Negative group dynamics towards women in team-based projects is to blame for early disillusion, according to a new study from the Massachusetts Institute of Technology (MIT).
The MIT study has found that women are marginalised from an early stage in the engineering profession.
Internships, team-based educational activities, and summer work opportunities set the pattern for social dynamics where women are expected to focus on menial tasks while men take on the most challenging problems, according to the study.
In the United States, 20% of undergraduate engineering degrees are awarded to women, but the workforce is only 13% female.
The study was based on diary accounts from 40 undergraduate students at MIT, the Franklin W. Olin College of Engineering, Smith College, and the University of Massachusetts at Amherst.
One student reported: “[T]wo girls in a group had been working on the robot we were building in that class for hours, and the guys in their group came in and within minutes had sentenced them to doing menial tasks while the guys went and had all the fun in the machine shop. We heard the girls complaining about it…”
“For many women, their first encounter with collaboration is to be treated in gender stereotypical ways,” noted the report.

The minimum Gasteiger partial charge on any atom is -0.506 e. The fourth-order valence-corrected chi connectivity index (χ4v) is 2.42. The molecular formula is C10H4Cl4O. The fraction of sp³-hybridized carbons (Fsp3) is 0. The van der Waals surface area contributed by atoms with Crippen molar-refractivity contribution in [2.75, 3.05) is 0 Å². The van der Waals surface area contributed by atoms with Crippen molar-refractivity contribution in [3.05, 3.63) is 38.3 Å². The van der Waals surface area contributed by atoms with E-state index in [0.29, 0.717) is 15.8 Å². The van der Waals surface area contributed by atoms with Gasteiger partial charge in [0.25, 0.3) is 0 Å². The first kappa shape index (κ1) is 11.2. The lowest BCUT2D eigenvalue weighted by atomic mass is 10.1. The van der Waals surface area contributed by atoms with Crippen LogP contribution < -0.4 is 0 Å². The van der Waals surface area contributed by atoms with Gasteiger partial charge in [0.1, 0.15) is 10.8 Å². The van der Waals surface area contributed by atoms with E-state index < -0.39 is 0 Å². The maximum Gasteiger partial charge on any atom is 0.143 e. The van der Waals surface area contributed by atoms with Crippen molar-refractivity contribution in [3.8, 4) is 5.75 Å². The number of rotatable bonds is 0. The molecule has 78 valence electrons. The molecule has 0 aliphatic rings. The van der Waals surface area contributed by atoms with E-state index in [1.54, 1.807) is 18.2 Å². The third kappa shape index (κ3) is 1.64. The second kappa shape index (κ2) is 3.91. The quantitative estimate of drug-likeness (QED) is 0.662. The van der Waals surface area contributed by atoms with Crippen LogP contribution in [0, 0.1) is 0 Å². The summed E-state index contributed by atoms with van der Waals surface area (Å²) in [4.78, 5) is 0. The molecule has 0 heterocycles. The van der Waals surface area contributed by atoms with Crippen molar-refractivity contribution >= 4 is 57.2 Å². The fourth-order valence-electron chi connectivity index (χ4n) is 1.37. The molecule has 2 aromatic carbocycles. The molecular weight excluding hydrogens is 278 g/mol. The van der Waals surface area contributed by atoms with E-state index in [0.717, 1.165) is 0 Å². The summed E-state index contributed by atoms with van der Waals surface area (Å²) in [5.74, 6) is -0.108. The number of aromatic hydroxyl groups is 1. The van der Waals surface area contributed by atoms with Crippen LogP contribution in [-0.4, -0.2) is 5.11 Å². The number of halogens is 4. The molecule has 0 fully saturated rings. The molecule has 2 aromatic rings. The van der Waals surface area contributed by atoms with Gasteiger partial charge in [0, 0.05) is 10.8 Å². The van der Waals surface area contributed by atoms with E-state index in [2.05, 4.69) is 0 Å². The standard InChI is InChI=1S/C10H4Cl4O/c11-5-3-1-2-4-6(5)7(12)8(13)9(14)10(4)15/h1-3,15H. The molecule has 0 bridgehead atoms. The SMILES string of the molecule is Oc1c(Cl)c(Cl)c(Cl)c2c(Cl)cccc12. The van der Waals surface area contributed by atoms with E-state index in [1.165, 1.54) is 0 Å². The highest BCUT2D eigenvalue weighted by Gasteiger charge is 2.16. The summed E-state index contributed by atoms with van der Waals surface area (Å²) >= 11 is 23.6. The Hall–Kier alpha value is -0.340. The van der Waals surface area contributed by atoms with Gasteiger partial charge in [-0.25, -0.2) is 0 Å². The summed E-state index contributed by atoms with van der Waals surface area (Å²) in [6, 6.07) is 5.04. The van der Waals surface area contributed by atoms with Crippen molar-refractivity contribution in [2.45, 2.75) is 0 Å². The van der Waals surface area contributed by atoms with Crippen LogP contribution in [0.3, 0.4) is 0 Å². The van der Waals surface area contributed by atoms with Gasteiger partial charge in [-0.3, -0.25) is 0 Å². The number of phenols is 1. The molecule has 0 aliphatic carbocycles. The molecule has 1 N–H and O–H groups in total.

The study suggested that women enter the profession for different reasons than men. Social responsibility and making a difference in people’s lives were common reasons for women taking up engineering, according to the report, but early negative experiences cause them to question these assumptions.
“It’s a cultural phenomenon,” said Susan Silbey, professor of humanities, sociology, and anthropology at MIT, and co-author on the project.
However, the findings showed that the issue is not entirely grounded in the engineering curriculum.
“We think engineering education is quite successful by its own standards,” said Silbey said. “The teaching environment is for the most part very successful.”
The reported has suggested that the challenge faced by many women starts with the transition to the workplace.
A possible solution is to conduct “directed internship seminars” to examine how women experience early carrier work placements.